I hear my breathing. That heavy breath that’s a borderline sigh. It’s the pain speaking. The stomach knots and the flood of painful thoughts aren’t visible. But anyone can tell when the intense rough times are coming by the breathing.
The shaking may come next – need to watch my caffeine.
Continually rubbing my leg with my hand is the scary place to be… The meltdown is close at hand. No that’s not where I am. No that’s not what I want to happen. But I want to be dependent on God as I move forward so if the outward physical response to this trauma I’m still learning to live with is what it takes well… Okay then.
It’s good I can see the outward signs before a meltdown. It’s taken almost two years to proactively notice them.
Do I hibernate? No. Not this time.
I go slow.
I allow myself to say no to plans. Even seemingly simple plans.
I talk to my inner circle. Those select few who sacrificially walk in the pain with me. They know I don’t need rescued. They pray and watch closely.
I pray. And if seconds after beginning to talk to God my mind is drifting somewhere else I bring it back again and then again. I listen. I try to be still so I can hear Him. I love Him in spite of this pain.
I am not weak.
It’s not explainable. Learning to move forward in pain. Choosing to move forward in pain. Addressing it as I go. Crumbling when I need to. Believing a glimpse of joy may be close at hand… But even better standing in His strength regardless of how I feel. I know Him more deeply because of the pain.
This is what it looks like for pain and joy to coexist.
2 Cor 12:9… My grace is sufficient for you Denise. My power is made perfect in weakness.
I blogged on June 1 two ways grieving a suicide is different from grieving a non-suicide death. There is a third way it’s different – and I’ve been suffering from it since day 1 but was not able to name it until now. PTSD – Post traumatic stress disorder. I thought the only people that experienced this were actual victims of a crime and people who were present when someone died or went through trauma. So anytime I had a panic attack I… well… I said things to myself that in hindsight I can see weren’t helpful. “Come on, Denise, this isn’t rational. You’re fine. It was months ago. You should be able to drive your car faster than 70 mph now without freaking out” and so on. I remember my Mom sent me a video on FB of pranks where people were sleeping and startled into waking up. I freaked out watching this (it’s okay Mom – who knew??). It wasn’t rational to me and so my self talk was judgmental. But still – almost a year later – loud, sudden, unexpected moments send me into a freaked out mindset. If I drive too fast my breathing gets fast and shallow – that’s my warning sign that I’m about to melt down. I’ve had outbursts of anger that were disproportionate to the circumstances at hand. God who am I?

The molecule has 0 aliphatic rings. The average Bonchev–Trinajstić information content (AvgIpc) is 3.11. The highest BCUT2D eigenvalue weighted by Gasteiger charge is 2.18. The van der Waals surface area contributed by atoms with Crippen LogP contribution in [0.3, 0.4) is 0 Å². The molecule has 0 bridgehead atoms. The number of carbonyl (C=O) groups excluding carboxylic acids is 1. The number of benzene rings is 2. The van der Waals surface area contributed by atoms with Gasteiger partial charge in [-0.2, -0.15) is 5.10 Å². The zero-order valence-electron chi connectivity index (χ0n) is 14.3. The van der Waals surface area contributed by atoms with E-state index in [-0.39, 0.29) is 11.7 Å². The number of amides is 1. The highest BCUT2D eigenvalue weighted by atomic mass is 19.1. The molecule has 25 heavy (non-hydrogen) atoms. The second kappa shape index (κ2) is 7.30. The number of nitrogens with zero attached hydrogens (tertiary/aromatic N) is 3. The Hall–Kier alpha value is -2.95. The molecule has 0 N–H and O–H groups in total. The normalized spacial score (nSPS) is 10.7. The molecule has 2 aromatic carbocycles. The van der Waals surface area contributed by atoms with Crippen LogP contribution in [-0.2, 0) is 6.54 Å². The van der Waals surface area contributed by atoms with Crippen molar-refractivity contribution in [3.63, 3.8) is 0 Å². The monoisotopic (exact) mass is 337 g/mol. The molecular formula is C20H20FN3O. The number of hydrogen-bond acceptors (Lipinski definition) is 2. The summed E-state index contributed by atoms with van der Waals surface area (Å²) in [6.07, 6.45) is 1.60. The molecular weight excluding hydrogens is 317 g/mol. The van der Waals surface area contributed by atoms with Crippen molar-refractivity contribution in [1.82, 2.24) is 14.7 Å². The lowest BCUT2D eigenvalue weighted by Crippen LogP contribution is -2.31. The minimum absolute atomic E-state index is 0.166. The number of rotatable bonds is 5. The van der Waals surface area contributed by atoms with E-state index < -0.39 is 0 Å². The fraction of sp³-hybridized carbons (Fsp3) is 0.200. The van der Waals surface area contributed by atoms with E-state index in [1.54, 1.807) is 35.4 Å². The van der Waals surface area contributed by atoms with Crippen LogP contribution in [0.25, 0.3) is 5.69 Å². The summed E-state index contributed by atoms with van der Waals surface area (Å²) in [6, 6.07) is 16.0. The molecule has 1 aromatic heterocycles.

I read a little about PTSD… 3 buckets of symptoms exist:
Reliving the event.
I experience all three of these to varying degrees but most frequently I experience the 3rd one. Increased Arousal: These include excessive emotions; problems relating to others, including feeling or showing affection; difficulty falling or staying asleep; irritability; outbursts of anger; difficulty concentrating; and being “jumpy” or easily startled. The person may also suffer physical symptoms, such as increased blood pressure and heart rate, rapid breathing, muscle tension, nausea, and diarrhea.
All I can say is God bless my family and friends as they hang in there with me. I wish I could just “be better.” I truly do. It’s probably hard to know how to love me through this. I get so frustrated with myself. And then I get frustrated with Drey. And then I feel an overwhelming amount of love and loss for him. Sometimes I just have to sit in it. Sometimes I just have to let the pain swallow me. This is such a lonely grief.